[EM] Democracy Chronicles, introductions

Richard Fobes ElectionMethods at VoteFair.org
Sun Apr 22 08:07:45 PDT 2012

Adrian Tawfik at Democracy Chronicles requested that I supply him with 
an introduction to myself for the article that contains my answers to 
his interview questions.  I'm thinking that everyone else who also 
answered his interview questions will need to supply an introduction, 
and I figure that all of us will want to elaborate on the brief comment 
that appears next to our name on the Declaration.  As long as we are 
writing introductions that will be published, we might as well also use 
the opportunity to learn more about each other, and share ideas about 
what to write.  Plus, if any of us includes a statement that defies the 
principles of mathematics, such an error can be pointed out prior to 

With that in mind, here is my suggestion for an introductory paragraph 
about me:

-------- begin intro --------

Richard Fobes, who has a degree in physics (and whose last name rhymes 
with robes), became involved with election-method reform when he 
realized, while writing his book titled "The Creative Problem Solver's 
Toolbox" [link], that most of the world's problems can be solved, but 
the current voting methods used throughout the world are so primitive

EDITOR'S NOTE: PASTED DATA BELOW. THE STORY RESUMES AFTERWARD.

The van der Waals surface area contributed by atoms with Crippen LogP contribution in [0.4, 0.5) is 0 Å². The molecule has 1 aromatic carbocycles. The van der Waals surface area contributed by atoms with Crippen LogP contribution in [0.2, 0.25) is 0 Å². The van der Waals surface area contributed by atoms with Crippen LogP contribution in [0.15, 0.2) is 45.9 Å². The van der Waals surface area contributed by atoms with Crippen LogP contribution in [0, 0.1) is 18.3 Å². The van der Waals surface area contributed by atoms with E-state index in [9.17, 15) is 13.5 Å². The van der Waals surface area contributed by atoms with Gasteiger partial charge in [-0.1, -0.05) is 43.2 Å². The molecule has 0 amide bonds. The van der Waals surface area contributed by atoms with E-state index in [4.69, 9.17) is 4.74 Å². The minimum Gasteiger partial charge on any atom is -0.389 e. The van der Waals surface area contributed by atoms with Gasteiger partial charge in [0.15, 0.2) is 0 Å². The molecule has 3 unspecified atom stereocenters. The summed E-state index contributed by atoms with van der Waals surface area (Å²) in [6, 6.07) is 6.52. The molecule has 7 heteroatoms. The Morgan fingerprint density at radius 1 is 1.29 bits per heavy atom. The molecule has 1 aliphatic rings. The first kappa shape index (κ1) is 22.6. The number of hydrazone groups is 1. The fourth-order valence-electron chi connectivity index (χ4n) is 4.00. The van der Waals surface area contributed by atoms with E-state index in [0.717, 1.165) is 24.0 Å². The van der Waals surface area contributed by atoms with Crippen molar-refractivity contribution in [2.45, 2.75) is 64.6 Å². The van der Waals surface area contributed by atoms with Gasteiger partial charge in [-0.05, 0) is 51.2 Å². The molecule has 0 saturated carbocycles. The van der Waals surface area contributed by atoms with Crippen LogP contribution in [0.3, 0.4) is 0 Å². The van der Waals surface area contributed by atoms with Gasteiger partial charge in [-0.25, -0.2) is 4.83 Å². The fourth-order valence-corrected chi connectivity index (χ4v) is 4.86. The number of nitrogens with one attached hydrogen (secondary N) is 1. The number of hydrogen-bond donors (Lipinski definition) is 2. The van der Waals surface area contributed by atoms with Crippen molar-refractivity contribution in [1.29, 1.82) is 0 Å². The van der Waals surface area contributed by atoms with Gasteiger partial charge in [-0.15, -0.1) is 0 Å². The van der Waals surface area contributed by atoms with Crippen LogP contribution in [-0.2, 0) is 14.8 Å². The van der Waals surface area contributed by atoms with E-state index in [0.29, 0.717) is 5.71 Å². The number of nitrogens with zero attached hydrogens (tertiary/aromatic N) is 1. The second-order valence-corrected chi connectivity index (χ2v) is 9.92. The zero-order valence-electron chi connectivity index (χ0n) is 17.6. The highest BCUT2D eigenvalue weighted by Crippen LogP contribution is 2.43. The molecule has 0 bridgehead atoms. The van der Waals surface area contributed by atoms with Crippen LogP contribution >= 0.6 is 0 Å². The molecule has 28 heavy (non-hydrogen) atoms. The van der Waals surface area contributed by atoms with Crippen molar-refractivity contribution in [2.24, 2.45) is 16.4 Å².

that citizens are unable to elect the problem-solving leaders they want. 
That insight motivated him to spend time over the last two decades 
developing -- including writing open-source software for -- a system of 
voting methods that he calls "VoteFair ranking." The core of the system 
is VoteFair popularity ranking, which is mathematically equivalent to 
the Condorcet-Kemeny method, which is one of the methods supported by 
the "Declaration of Election-Method Reform Advocates."

At his VoteFair.org [link] website, Fobes offers a free service of 
calculating VoteFair ranking results, and a number of organizations have 
used the service to elect their officers. The only people who have 
objected to the results have been incumbents who failed to get reelected.

At that site Fobes also hosts an American Idol poll that allows fans of 
the TV show to rank the show's singers according to who is their 
favorite, who is their second favorite, and so on down to who they like 
the least, and the calculations reveal the overall ranking. Based on the 
results, Fobes writes commentaries that anticipate and explain so-called 
"surprise" results in terms of important voting concepts, especially 
vote splitting, vote concentration, and strategic voting.

-------- end intro --------

Richard Fobes

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